EU condemns biggest Israeli settlement plan since 1990s

The announcement came from Finance Minister Bezalel Smotrich, a far-right ally of Prime Minister Benjamin Netanyahu

A man holds a Palestinian national flag during a protest to remove an earth wall blocking the west entrance of the occupied West Bank city of Nablus. EPA
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The European Union has strongly condemned Israeli plans to build the largest settlements in the occupied West Bank since the 1993 Oslo peace effort.

The plans were announced by the far-right ally of Prime Minister Benjamin Netanyahu, Finance Minister Bezalel Smotrich, who said the intention was to build on 800 hectares of land in the occupied Palestinian territory.

The EU condemned the fact that Israel declared the territory as “state lands”.

“This is the largest confiscation since the Oslo Accords. Settlements are a grave breach of international humanitarian law. At this week’s European Council, EU leaders condemned Israeli Government decisions to further expand illegal settlements across the occupied West Bank, urging Israel to reverse these decisions,” the EU said.

The UN says illegal Israeli settlement construction is expanding at a record pace, having already ramped up under Mr Netanyahu’s current government which includes far-right figures such as Mr Smotrich and Itamar Ben-Gvir, a highly controversial figure linked to a US-designated terror organisation, although he claims to have renounced those ties.

Earlier this month, UN High Commissioner for Human Rights Volker Turk said that the expansion of settlements amounted to the transfer of Israel’s population, which he condemned as a war crime. The US government has also frequently condemned the expansion of settlements, warning they will derail attempts at long-term political solutions to the conflict, including the creation of a viable Palestinian state.

The denomination of the 800 hectares of land in the Jordan Valley as state land follows a similar designation of 740 acres in the Maale Adumim area of the West Bank, which the Palestinians want as the core of a future independent state.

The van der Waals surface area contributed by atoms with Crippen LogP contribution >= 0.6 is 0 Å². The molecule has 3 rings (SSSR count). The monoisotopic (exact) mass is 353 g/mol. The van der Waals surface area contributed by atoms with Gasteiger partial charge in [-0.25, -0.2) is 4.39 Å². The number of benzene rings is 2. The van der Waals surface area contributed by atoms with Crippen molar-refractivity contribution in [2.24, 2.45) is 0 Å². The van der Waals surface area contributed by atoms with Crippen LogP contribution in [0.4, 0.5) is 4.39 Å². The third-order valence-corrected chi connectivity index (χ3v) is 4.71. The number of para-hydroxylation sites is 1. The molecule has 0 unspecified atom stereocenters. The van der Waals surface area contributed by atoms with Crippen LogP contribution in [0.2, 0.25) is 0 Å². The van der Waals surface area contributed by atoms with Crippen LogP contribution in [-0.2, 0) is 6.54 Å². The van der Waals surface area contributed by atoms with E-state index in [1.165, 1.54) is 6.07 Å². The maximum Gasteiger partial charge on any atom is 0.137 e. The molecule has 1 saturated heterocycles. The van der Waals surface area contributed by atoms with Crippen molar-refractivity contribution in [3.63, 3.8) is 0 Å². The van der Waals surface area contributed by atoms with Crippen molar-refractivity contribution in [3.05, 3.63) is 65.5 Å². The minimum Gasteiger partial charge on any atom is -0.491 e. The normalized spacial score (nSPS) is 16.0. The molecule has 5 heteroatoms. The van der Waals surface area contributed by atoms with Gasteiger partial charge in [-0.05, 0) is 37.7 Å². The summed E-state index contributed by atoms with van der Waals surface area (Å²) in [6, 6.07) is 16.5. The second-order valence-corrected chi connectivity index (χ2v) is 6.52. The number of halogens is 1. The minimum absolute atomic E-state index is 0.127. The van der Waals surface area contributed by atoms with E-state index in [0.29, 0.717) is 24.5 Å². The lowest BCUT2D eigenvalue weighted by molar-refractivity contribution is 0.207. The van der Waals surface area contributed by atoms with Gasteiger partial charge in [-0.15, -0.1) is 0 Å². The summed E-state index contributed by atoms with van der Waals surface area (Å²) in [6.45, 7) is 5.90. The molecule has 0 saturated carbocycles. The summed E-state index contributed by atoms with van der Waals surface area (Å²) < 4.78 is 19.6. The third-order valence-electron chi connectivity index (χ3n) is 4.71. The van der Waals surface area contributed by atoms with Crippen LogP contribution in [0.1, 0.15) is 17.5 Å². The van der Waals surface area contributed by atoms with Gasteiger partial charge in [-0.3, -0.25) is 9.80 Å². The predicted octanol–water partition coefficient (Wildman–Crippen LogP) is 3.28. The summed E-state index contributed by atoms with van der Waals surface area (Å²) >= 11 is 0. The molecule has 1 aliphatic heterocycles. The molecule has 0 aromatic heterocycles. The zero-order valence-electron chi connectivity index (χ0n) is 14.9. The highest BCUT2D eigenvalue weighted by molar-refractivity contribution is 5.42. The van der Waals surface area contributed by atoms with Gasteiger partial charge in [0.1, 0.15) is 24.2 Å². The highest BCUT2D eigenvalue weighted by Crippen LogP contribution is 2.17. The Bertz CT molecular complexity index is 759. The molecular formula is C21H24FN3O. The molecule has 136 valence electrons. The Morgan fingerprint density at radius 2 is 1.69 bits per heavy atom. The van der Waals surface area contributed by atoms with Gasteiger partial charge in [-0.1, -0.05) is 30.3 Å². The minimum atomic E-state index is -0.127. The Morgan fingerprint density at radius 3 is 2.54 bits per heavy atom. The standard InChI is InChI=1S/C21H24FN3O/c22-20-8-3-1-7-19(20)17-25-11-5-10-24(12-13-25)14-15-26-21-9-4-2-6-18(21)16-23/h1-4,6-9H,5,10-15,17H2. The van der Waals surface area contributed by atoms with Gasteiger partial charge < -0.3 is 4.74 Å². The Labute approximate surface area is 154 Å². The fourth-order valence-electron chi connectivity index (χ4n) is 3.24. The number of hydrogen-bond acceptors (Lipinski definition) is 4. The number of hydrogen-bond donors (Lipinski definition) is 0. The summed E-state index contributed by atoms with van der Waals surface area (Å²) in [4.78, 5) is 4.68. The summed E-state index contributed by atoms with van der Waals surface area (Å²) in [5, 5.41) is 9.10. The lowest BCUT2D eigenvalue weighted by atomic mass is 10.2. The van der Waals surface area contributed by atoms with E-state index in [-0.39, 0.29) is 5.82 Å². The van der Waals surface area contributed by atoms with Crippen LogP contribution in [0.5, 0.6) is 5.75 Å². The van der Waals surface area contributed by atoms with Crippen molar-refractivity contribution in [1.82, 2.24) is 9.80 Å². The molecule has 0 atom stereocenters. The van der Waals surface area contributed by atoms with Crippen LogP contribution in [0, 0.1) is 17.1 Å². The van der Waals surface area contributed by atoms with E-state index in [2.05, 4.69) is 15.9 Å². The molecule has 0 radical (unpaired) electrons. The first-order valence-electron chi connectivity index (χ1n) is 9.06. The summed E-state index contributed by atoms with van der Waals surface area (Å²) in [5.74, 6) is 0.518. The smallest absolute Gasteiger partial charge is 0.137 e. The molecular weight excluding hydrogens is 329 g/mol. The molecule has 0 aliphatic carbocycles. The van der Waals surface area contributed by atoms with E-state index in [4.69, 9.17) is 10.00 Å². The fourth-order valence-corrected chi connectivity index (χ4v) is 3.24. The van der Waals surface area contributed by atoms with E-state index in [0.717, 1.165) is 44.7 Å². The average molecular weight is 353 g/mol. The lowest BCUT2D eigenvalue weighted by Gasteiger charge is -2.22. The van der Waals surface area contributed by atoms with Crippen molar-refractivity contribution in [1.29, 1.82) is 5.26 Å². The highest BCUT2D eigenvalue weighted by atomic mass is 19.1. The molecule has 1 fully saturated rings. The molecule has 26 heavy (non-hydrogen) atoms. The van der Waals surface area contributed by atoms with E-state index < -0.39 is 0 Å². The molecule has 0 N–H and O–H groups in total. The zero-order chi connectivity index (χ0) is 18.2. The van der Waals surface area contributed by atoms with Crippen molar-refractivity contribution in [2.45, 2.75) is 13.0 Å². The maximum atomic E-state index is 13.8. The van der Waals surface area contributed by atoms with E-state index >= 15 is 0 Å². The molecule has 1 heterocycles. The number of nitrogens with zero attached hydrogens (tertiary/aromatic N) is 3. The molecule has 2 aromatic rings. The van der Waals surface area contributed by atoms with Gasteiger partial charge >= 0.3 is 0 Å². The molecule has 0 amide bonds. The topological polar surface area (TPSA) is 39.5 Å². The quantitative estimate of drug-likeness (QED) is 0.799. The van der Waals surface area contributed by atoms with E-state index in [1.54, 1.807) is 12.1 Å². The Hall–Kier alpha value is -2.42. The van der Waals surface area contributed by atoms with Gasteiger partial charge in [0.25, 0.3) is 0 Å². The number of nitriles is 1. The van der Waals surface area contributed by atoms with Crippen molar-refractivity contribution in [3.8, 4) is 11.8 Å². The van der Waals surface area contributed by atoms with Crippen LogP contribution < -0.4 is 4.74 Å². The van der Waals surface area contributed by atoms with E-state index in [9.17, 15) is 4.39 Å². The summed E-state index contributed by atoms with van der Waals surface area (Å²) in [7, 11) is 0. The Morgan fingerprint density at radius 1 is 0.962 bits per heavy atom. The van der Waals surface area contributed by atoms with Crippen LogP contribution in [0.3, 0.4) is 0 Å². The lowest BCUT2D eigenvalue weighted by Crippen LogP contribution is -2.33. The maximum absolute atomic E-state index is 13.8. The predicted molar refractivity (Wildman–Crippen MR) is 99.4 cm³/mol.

“The EU will not recognise changes to the 1967 borders unless agreed by the parties. This position goes hand in hand with the EU’s commitment to Israel’s security and to ensuring that the horrific attacks against Israeli civilians on 7 October will never be repeated. The EU is determined to fight such terrorism in word and deed, by continuously condemning Hamas in the strongest possible terms and through sanctions and other measures. Settlement expansion runs counter to this objective,” the EU said.

Palestinian authorities condemned the move.

“While there are those in Israel and in the world who seek to undermine our right to Judea and Samaria and the country in general, we promote settlement through hard work and in a strategic manner all over the country,” Mr Smotrich said, using Biblical names for the area of the West Bank that are commonly used in Israel.

The Palestinians say the expansion of settlements across the West Bank is part of a deliberate Israeli policy to undermine its ambition of creating an independent state with East Jerusalem as its capital.

The Palestinian Ministry of Foreign Affairs said the latest move was “a continuation of the extermination and displacement of our people from their homeland”.

“The international failure to protect our people is complicity and cover for Israel's ongoing evasion of punishment,” it added.

International pressure for a resumption of efforts to reach a two state solution, with an independent Palestinian state alongside Israel, has grown amid efforts to end the nearly six month war in Gaza.

Little progress has been made on achieving Palestinian statehood since the signing of the Oslo Accords in the early 1990s. Among the obstacles impeding it are expanding Israeli settlements.

Updated: March 24, 2024, 7:34 PM